Figure 10 depict the - relation for (A) , (B) and (C) with , described in the same manner as Figure 4, (D) a typical snapshot of the simulation, and (E) the radial distributions of the signaling proteins , the target proteins , and the crowder for , , , and , described in the same manner as Figure 5. As shown in Figure 10A and 10B, the phase diagrams for not too many large values of are qualitatively the same as those obtained when (no crowders). We also observed that the signaling proteins tended to distribute around the receptor on average, as shown in Figure 10D and 10E, when the system exhibited a large , similar to the - cluster formation observed in the case of .

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Figure 10. Phase diagram of -- relation for each and obtained by simulations (A) , (B) , and (C) .

(D) Typical snapshot of the simulation, (E) radial distributions of signaling proteins (green cross), target proteins (blue circle), and crowder (yellow triangle) plotted as a function of the distance from a receptor for , , , and , which are plotted in the same manner as in Figure 5. Each black, orange, blue, and gray point indicates a receptor, signaling protein, target protein, and crowder, respectively.

https://doi.org/10.1371/journal.pone.0062218.g010

However, in the phase diagrams, the phase boundary between the regions with bell-shaped and S-shaped relations shifted to a large with an increase in . Moreover, in cases of a much larger , such as , the region with the S-shaped relation disappeared, as shown in Figure 10C. The reason for these facts is believed to be as follows. The appearance of the S-shaped relation was caused by the aggregation of to form the - cluster surrounded by , as mentioned in the previous subsections. However, with the increase in , such aggregations of tended to be hindered and required more to be formed. Thus, the phase boundary between the regions with bell-shaped and S-shaped - relations shifted to a large . Moreover, if became much larger, could not be so large as to form such aggregations of . Hence, the region with the S-shaped relations disappeared.

Summary and Conclusion

We investigated the influences of the excluded volume of molecules on the activity of reaction processes on 2-dimensional surfaces using a cell-based model of signal transduction processes on biomembranes. The simulation was based on the diffusion and reaction among receptors, signaling proteins, target proteins, and crowders on a 2-dimensional surface.

With the increase in the binding frequency of target proteins to the membrane, the volume fraction of molecules on the membrane increased in a similar manner to the molecular crowding in the cytoplasm. However, the reaction behaviors on such a 2-dimensional membrane were obtained differently from those in a 3-dimensional bulk system. We found that the signal flow exhibited 3 types of molecular volume fraction dependencies according to the abundance ratio and the binding/unbinding rate of the molecules constructing the system: When the autonomous unbinding of target proteins occurred frequently, the signal flow increased monotonically with the binding rate of the target proteins. When the autonomous unbinding of target proteins occurred rarely and the number of signaling proteins was small, the signal flow increased for the small values of the binding rate, and then decreased for the large value of the binding rate of the target proteins. When the autonomous unbinding of target proteins occurred rarely and the number of signaling proteins was sufficiently large, the signal flow increased and decreased as in , but then increased again for a sufficiently large value of the binding rate of the target proteins. We further demonstrated that the excluded volume of molecules influenced their hierarchical distributions throughout the reaction processes. In particular, when the system exhibited a large signal flow, the signaling proteins tended to surround the receptors and the target proteins tended to distribute around the receptor–signaling protein clusters, which accelerated the activations of the signaling proteins and target proteins.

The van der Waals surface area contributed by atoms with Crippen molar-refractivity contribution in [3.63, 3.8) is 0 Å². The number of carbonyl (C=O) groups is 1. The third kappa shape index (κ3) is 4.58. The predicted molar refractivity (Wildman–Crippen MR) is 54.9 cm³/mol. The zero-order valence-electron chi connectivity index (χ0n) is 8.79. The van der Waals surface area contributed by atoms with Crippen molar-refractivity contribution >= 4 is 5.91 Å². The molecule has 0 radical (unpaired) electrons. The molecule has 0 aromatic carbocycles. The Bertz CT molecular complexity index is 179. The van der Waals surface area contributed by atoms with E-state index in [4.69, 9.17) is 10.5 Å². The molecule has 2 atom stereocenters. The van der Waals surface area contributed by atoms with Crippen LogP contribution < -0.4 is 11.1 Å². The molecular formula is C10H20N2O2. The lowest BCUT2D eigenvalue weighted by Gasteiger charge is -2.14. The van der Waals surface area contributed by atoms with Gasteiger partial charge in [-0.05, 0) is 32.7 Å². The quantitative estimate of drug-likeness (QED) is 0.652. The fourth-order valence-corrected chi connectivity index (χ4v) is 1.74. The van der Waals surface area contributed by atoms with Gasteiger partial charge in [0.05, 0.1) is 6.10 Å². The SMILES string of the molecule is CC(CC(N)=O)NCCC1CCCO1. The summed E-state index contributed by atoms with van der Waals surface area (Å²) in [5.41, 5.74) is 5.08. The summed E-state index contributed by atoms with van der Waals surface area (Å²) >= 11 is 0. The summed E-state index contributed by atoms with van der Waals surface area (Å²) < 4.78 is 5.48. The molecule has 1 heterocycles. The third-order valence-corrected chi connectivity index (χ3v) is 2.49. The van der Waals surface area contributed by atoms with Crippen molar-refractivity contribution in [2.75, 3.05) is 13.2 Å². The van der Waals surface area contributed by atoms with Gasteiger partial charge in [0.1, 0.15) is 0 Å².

To control the signal transduction activity on the membrane, we expect that the formation of the presented hierarchical molecular distributions makes a dominant contribution along with receptor clustering [52]. On the other hand, a large number of reaction processes other than the signaling cascade are known to take place on the interior and exterior surfaces of several biomembranes of organelles, such as the mitochondria, Golgi body, and nucleus. The molecular distributions on the majority of such membranes are not clearly understood experimentally, except the recent reports of the aggregations of peptides related to some diseases [20], [53], [54]. Such studies are progressing as ongoing issues or will be studied as future issues. For such problems, based on our present argument and extended arguments with more realistic models, we predict that several molecule aggregation patterns are formed by the excluded volume of molecules and influence on the function of reaction networks on several biomembranes.

Supporting Information

Text S2.

Spatial-temporal scale and volume fraction of the present model.

https://doi.org/10.1371/journal.pone.0062218.s002

(PDF)

Acknowledgments

The authors are grateful to Y. Togashi, K. Takahashi, K. Aoki, M. Nishikawa and M. Kikuchi for the fruitful discussion and useful information.

Author Contributions

Conceived and designed the model: MF AA HN. Performed the simulation: MF. Analyzed data: MF. Contributed theoretical analysis: MF AA. Wrote the paper: MF AA.